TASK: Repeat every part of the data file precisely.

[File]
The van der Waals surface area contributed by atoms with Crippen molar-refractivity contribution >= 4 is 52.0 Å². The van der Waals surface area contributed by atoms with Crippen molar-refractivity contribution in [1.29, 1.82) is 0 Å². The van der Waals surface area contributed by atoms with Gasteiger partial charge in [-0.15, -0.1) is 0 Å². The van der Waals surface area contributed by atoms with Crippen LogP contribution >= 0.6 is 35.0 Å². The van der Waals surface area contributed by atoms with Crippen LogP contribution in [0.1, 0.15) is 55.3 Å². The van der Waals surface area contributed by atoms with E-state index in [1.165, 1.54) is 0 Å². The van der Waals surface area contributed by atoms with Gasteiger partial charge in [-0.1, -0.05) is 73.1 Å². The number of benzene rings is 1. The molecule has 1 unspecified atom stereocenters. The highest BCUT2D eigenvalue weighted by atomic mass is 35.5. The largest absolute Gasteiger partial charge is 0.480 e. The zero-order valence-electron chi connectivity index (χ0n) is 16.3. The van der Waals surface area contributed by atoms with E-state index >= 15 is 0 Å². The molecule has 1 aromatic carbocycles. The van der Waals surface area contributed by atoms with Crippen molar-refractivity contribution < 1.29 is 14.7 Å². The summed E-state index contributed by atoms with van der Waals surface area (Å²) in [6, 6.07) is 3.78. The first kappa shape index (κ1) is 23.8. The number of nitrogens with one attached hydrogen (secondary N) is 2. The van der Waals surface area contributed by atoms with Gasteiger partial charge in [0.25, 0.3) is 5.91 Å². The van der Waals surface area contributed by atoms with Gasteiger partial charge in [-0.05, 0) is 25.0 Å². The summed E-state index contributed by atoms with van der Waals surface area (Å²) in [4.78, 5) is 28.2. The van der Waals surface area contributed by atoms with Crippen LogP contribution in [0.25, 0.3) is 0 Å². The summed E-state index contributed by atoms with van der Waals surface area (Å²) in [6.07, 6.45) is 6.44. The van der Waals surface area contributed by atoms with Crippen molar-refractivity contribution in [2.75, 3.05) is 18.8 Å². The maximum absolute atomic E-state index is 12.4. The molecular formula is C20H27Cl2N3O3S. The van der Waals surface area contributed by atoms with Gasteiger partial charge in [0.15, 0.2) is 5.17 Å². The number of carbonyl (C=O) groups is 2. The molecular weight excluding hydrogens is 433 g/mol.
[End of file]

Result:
The van der Waals surface area contributed by atoms with Crippen molar-refractivity contribution >= 4 is 52.0 Å². The van der Waals surface area contributed by atoms with Crippen molar-refractivity contribution in [1.29, 1.82) is 0 Å². The van der Waals surface area contributed by atoms with Gasteiger partial charge in [-0.15, -0.1) is 0 Å². The van der Waals surface area contributed by atoms with Crippen LogP contribution >= 0.6 is 35.0 Å². The van der Waals surface area contributed by atoms with Crippen LogP contribution in [0.1, 0.15) is 55.3 Å². The van der Waals surface area contributed by atoms with E-state index in [1.165, 1.54) is 0 Å². The van der Waals surface area contributed by atoms with Gasteiger partial charge in [-0.1, -0.05) is 73.1 Å². The number of benzene rings is 1. The molecule has 1 unspecified atom stereocenters. The highest BCUT2D eigenvalue weighted by atomic mass is 35.5. The largest absolute Gasteiger partial charge is 0.480 e. The zero-order valence-electron chi connectivity index (χ0n) is 16.3. The van der Waals surface area contributed by atoms with E-state index >= 15 is 0 Å². The molecule has 1 aromatic carbocycles. The van der Waals surface area contributed by atoms with Crippen molar-refractivity contribution < 1.29 is 14.7 Å². The summed E-state index contributed by atoms with van der Waals surface area (Å²) in [6, 6.07) is 3.78. The first kappa shape index (κ1) is 23.8. The number of nitrogens with one attached hydrogen (secondary N) is 2. The van der Waals surface area contributed by atoms with Gasteiger partial charge in [0.25, 0.3) is 5.91 Å². The van der Waals surface area contributed by atoms with Gasteiger partial charge in [-0.05, 0) is 25.0 Å². The summed E-state index contributed by atoms with van der Waals surface area (Å²) in [4.78, 5) is 28.2. The van der Waals surface area contributed by atoms with Crippen LogP contribution in [0.25, 0.3) is 0 Å². The summed E-state index contributed by atoms with van der Waals surface area (Å²) in [6.07, 6.45) is 6.44. The van der Waals surface area contributed by atoms with Crippen molar-refractivity contribution in [2.75, 3.05) is 18.8 Å². The maximum absolute atomic E-state index is 12.4. The molecular formula is C20H27Cl2N3O3S. The van der Waals surface area contributed by atoms with Gasteiger partial charge in [0.15, 0.2) is 5.17 Å². The number of carbonyl (C=O) groups is 2. The molecular weight excluding hydrogens is 433 g/mol.